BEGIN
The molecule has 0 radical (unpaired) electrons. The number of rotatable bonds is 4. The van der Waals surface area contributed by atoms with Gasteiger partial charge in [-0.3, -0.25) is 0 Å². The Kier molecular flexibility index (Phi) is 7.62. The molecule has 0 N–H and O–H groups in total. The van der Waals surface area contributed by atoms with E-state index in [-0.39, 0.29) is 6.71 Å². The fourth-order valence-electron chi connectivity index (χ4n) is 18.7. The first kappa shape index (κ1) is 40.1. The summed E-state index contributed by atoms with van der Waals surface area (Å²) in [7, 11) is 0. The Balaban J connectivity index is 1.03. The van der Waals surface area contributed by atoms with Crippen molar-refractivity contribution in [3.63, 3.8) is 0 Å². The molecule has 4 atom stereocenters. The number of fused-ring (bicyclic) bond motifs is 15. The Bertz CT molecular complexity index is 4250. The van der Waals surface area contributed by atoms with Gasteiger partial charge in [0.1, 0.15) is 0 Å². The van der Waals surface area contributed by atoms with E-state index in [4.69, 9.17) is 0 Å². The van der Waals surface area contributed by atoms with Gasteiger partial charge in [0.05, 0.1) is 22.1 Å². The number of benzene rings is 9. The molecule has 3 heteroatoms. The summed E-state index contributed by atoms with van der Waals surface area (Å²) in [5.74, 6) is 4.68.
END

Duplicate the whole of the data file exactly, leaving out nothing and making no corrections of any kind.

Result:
The molecule has 0 radical (unpaired) electrons. The number of rotatable bonds is 4. The van der Waals surface area contributed by atoms with Gasteiger partial charge in [-0.3, -0.25) is 0 Å². The Kier molecular flexibility index (Phi) is 7.62. The molecule has 0 N–H and O–H groups in total. The van der Waals surface area contributed by atoms with E-state index in [-0.39, 0.29) is 6.71 Å². The fourth-order valence-electron chi connectivity index (χ4n) is 18.7. The first kappa shape index (κ1) is 40.1. The summed E-state index contributed by atoms with van der Waals surface area (Å²) in [7, 11) is 0. The Balaban J connectivity index is 1.03. The van der Waals surface area contributed by atoms with Crippen molar-refractivity contribution in [3.63, 3.8) is 0 Å². The molecule has 4 atom stereocenters. The number of fused-ring (bicyclic) bond motifs is 15. The Bertz CT molecular complexity index is 4250. The van der Waals surface area contributed by atoms with Gasteiger partial charge in [0.1, 0.15) is 0 Å². The van der Waals surface area contributed by atoms with E-state index in [4.69, 9.17) is 0 Å². The van der Waals surface area contributed by atoms with Gasteiger partial charge in [0.05, 0.1) is 22.1 Å². The number of benzene rings is 9. The molecule has 3 heteroatoms. The summed E-state index contributed by atoms with van der Waals surface area (Å²) in [5.74, 6) is 4.68.